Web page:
Published: 2017-06-20 23:22
Last Updated: 2017-06-21 13:20
Britain's Serious Fraud Office said Tuesday it had charged Barclays, a former chief executive of the banking giant and three other ex-managers, with "conspiracy to commit fraud" linked to emergency fundraising from Qatar during the financial crisis.
The SFO added in a statement that former chief executive John Varley was one of those to face court following a five-year investigation.
"The Serious Fraud Office has today charged Barclays Plc and four individuals with conspiracy to commit fraud and the provision of unlawful financial assistance" linked to capital raising from Qatar in 2008 worth billions of pounds (euros/dollars).
"The charges relate to Barclays Plc's capital raising arrangements with Qatar Holding LLC and Challenger Universal Ltd, which took place in June and October 2008," the SFO said.
It added that they relate also to a $3-billion loan facility made available to the State of Qatar acting through the country's Ministry of Economy and Finance in November 2008.
The other three charged are Barclays' former executive chairman of investment banking Roger Jenkins, the former chief executive of Barclays wealth and investment management Thomas Kalaris and former European head of financial institutions group Richard Boath.
The defendants will appear before London's Westminster Magistrates' Court on July 3, the statement added.
In a separate statement, Barclays said it "is considering its position in relation to these developments" as it "awaits further details of the charges from the SFO".
-- Bailout avoided --
UK watchdog the Financial Conduct Authority already fined Barclays £50 million in 2013 after the bank failed to disclose fees it paid to the Qatari investors. Barclays contested the fine however, which has been on hold awaiting the SFO outcome. In addition, US authorities are probing the payments.
In a statement Tuesday, the FCA said: "We welcome a fair and transparent hearing on the basis of the charges set out today by the SFO."
SFO Investigations had focused on advisory services worth £322 million, which Barclays agreed to pay the Qatar Investment Authority.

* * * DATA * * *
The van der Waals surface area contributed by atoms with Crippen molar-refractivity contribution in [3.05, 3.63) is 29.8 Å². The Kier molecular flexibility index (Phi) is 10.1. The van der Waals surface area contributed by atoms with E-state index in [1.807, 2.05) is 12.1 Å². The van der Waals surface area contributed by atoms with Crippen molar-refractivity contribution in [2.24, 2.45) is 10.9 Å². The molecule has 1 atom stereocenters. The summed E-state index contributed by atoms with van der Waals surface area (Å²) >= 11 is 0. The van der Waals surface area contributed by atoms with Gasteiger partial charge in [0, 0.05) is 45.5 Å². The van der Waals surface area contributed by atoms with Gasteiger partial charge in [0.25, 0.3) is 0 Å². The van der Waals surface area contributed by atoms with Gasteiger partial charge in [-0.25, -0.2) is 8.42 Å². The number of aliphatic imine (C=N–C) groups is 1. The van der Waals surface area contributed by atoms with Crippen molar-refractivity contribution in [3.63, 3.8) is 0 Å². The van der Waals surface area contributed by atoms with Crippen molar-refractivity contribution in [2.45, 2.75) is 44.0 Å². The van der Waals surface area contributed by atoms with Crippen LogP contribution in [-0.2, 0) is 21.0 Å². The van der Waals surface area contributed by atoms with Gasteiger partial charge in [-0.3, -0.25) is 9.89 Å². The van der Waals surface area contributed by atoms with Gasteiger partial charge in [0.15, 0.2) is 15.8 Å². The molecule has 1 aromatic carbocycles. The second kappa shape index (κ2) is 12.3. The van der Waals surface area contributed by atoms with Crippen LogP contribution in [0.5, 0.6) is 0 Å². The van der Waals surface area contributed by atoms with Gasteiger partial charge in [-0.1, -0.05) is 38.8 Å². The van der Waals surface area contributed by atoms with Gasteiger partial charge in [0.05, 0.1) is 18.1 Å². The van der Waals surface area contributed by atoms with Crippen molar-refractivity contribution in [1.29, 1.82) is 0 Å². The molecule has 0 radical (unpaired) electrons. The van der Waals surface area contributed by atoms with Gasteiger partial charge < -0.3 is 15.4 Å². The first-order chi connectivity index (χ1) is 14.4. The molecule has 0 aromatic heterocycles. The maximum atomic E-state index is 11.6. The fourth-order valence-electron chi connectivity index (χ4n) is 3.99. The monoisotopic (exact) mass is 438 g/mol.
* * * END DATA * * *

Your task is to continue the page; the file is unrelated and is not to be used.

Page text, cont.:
By raising money from Qatar, Barclays avoided a UK government bailout at a time when rivals Royal Bank of Scotland and Lloyds had no choice but to be pumped with billions of pounds of British taxpayers' money.
Speaking to BBC radio Tuesday, former treasury minister Paul Myners said Barclays bosses were "vehement" that they did not want a government bailout in 2008.
"I think firstly there was a real fear on their part that this was nationalisation, it was political, they didn't want anything to do with a Labour government," Myners said.
"Secondly, they realised that the terms we were imposing meant that pay for their senior bankers and bonuses and options were going to be substantially reduced. So they managed to find capital from elsewhere.
"That surprised a lot of people, and that is the background to the investigation that the SFO has now been conducting for the last five years," he added.
Tuesday's announcement meanwhile comes as current Barclays chief executive Jes Staley is facing a probe by regulators after he tried to uncover the identity of a whistleblower.
Around 1000 GMT, shares in Barclays were down 0.3 percent at 206 pence on London's benchmark FTSE 100 index, which was flat overall.
"The muted reaction in the share price highlights the fact that the SFO action was largely priced in," said Laith Khalaf, senior analyst at stockbroker Hargreaves Lansdown.
"Litigation, fines and compensation payments have sadly become part and parcel of the banking world."